COVID-19/physiopathology , Coronary Disease/physiopathology , Diabetes Mellitus/physiopathology , Hypertension/physiopathology , Kidney Failure, Chronic/physiopathology , Adrenal Cortex Hormones/therapeutic use , Adult , Age Factors , Antiviral Agents/therapeutic use , COVID-19/diagnostic imaging , COVID-19/therapy , COVID-19/virology , China , Comorbidity , Coronary Disease/diagnostic imaging , Coronary Disease/therapy , Coronary Disease/virology , Diabetes Mellitus/diagnostic imaging , Diabetes Mellitus/therapy , Diabetes Mellitus/virology , Eosinophils/pathology , Eosinophils/virology , Female , Ferritins/blood , Fever/physiopathology , Hospitalization , Hospitals , Humans , Hypertension/diagnostic imaging , Hypertension/therapy , Hypertension/virology , Immunoglobulins, Intravenous/therapeutic use , Infectious Disease Incubation Period , Kidney Failure, Chronic/diagnostic imaging , Kidney Failure, Chronic/therapy , Kidney Failure, Chronic/virology , Leukocyte Count , Lymphocytes/pathology , Lymphocytes/virology , Male , Middle Aged , Neutrophils/pathology , Neutrophils/virology , Retrospective Studies , Risk Factors , SARS-CoV-2/drug effects , SARS-CoV-2/pathogenicity , Severity of Illness Index , Tomography, X-Ray Computed
Microbes Infect ; 22(9): 403-404, 2020 10.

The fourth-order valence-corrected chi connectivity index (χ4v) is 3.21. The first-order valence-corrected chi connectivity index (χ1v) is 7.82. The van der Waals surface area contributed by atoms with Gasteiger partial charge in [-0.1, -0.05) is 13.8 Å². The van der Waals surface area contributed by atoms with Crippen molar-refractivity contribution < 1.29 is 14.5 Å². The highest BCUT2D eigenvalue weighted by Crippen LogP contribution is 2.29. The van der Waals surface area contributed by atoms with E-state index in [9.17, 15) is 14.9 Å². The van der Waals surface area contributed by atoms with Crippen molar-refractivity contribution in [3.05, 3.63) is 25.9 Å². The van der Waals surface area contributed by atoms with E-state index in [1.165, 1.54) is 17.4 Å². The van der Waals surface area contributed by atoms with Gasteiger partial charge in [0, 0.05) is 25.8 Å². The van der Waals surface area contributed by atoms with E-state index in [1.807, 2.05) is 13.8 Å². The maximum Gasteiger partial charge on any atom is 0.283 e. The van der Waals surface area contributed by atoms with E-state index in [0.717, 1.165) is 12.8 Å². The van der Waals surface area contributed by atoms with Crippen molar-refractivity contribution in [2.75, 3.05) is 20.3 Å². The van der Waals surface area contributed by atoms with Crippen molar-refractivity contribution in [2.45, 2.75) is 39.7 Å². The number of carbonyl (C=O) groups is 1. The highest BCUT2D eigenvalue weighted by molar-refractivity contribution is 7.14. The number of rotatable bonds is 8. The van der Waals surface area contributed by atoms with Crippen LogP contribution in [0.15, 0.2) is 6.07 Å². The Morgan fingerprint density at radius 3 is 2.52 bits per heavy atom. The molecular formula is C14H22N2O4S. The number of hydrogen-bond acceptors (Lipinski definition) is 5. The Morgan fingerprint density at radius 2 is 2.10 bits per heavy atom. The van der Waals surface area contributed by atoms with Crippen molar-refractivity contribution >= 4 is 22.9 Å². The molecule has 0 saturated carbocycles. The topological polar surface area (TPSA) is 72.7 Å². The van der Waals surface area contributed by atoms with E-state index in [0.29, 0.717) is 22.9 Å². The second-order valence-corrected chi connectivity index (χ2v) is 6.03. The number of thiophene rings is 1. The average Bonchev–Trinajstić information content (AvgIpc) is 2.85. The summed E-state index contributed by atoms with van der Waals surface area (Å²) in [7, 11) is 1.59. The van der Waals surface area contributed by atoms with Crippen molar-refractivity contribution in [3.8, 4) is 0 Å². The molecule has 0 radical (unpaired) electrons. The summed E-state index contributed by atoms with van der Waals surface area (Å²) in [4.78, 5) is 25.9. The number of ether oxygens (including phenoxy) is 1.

Article in English | MEDLINE | ID: covidwho-618770

Betacoronavirus/pathogenicity , Coronavirus Infections/prevention & control , Pandemics/prevention & control , Pneumonia, Viral/prevention & control , Respiratory Syncytial Virus Infections/prevention & control , Severe Acute Respiratory Syndrome/prevention & control , Viral Vaccines/administration & dosage , Antibodies, Neutralizing/biosynthesis , Antibodies, Viral/biosynthesis , Betacoronavirus/immunology , COVID-19 , COVID-19 Vaccines , Coronavirus Infections/epidemiology , Coronavirus Infections/immunology , Coronavirus Infections/virology , Eosinophils/drug effects , Eosinophils/immunology , Eosinophils/pathology , Eosinophils/virology , Humans , Lung/drug effects , Lung/immunology , Lung/pathology , Lung/virology , Middle East Respiratory Syndrome Coronavirus/immunology , Middle East Respiratory Syndrome Coronavirus/pathogenicity , Monocytes/drug effects , Monocytes/immunology , Monocytes/pathology , Monocytes/virology , Pneumonia, Viral/epidemiology , Pneumonia, Viral/immunology , Pneumonia, Viral/virology , Respiratory Syncytial Virus Infections/epidemiology , Respiratory Syncytial Virus Infections/immunology , Respiratory Syncytial Virus Infections/virology , Respiratory Syncytial Viruses/immunology , Respiratory Syncytial Viruses/pathogenicity , SARS Virus/immunology , SARS Virus/pathogenicity , SARS-CoV-2 , Severe Acute Respiratory Syndrome/epidemiology , Severe Acute Respiratory Syndrome/immunology , Severe Acute Respiratory Syndrome/virology , Severity of Illness Index , Viral Vaccines/adverse effects
Scand J Clin Lab Invest ; 80(6): 441-447, 2020 10.
Article in English | MEDLINE | ID: covidwho-342980